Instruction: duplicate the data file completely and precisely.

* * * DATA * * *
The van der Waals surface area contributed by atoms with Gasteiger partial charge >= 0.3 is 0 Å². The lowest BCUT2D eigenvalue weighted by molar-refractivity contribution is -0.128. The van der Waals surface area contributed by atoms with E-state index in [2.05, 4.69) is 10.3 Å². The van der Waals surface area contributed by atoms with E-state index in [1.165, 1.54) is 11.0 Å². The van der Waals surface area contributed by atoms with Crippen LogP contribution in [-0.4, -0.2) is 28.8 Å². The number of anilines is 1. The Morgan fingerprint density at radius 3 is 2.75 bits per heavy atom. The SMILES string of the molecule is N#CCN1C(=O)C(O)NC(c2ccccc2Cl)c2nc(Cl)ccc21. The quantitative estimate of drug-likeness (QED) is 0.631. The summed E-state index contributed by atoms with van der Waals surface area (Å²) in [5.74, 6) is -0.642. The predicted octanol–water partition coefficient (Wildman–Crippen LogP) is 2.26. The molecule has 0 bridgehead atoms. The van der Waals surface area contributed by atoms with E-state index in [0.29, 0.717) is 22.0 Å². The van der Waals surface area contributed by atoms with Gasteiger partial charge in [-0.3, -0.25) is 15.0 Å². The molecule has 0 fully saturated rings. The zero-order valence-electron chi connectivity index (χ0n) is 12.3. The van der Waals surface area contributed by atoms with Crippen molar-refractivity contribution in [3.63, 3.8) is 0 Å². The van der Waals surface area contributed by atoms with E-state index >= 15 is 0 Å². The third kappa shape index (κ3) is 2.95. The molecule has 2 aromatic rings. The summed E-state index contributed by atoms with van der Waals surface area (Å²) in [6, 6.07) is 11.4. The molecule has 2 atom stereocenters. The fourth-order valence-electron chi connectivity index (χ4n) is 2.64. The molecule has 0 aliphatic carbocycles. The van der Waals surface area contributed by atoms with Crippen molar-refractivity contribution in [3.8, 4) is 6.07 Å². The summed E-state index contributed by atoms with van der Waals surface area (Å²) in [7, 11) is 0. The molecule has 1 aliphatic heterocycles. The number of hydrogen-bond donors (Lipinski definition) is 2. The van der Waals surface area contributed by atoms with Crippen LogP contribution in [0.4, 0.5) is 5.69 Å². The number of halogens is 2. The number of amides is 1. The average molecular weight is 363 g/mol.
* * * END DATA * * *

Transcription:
The van der Waals surface area contributed by atoms with Gasteiger partial charge >= 0.3 is 0 Å². The lowest BCUT2D eigenvalue weighted by molar-refractivity contribution is -0.128. The van der Waals surface area contributed by atoms with E-state index in [2.05, 4.69) is 10.3 Å². The van der Waals surface area contributed by atoms with E-state index in [1.165, 1.54) is 11.0 Å². The van der Waals surface area contributed by atoms with Crippen LogP contribution in [-0.4, -0.2) is 28.8 Å². The number of anilines is 1. The Morgan fingerprint density at radius 3 is 2.75 bits per heavy atom. The SMILES string of the molecule is N#CCN1C(=O)C(O)NC(c2ccccc2Cl)c2nc(Cl)ccc21. The quantitative estimate of drug-likeness (QED) is 0.631. The summed E-state index contributed by atoms with van der Waals surface area (Å²) in [5.74, 6) is -0.642. The predicted octanol–water partition coefficient (Wildman–Crippen LogP) is 2.26. The molecule has 0 bridgehead atoms. The van der Waals surface area contributed by atoms with E-state index in [0.29, 0.717) is 22.0 Å². The van der Waals surface area contributed by atoms with Gasteiger partial charge in [-0.3, -0.25) is 15.0 Å². The molecule has 0 fully saturated rings. The zero-order valence-electron chi connectivity index (χ0n) is 12.3. The van der Waals surface area contributed by atoms with Crippen molar-refractivity contribution in [3.63, 3.8) is 0 Å². The van der Waals surface area contributed by atoms with E-state index >= 15 is 0 Å². The third kappa shape index (κ3) is 2.95. The molecule has 2 aromatic rings. The summed E-state index contributed by atoms with van der Waals surface area (Å²) in [6, 6.07) is 11.4. The molecule has 2 atom stereocenters. The fourth-order valence-electron chi connectivity index (χ4n) is 2.64. The molecule has 0 aliphatic carbocycles. The van der Waals surface area contributed by atoms with Crippen molar-refractivity contribution in [3.8, 4) is 6.07 Å². The summed E-state index contributed by atoms with van der Waals surface area (Å²) in [7, 11) is 0. The molecule has 1 aliphatic heterocycles. The number of hydrogen-bond donors (Lipinski definition) is 2. The van der Waals surface area contributed by atoms with Crippen LogP contribution in [0.4, 0.5) is 5.69 Å². The number of halogens is 2. The number of amides is 1. The average molecular weight is 363 g/mol.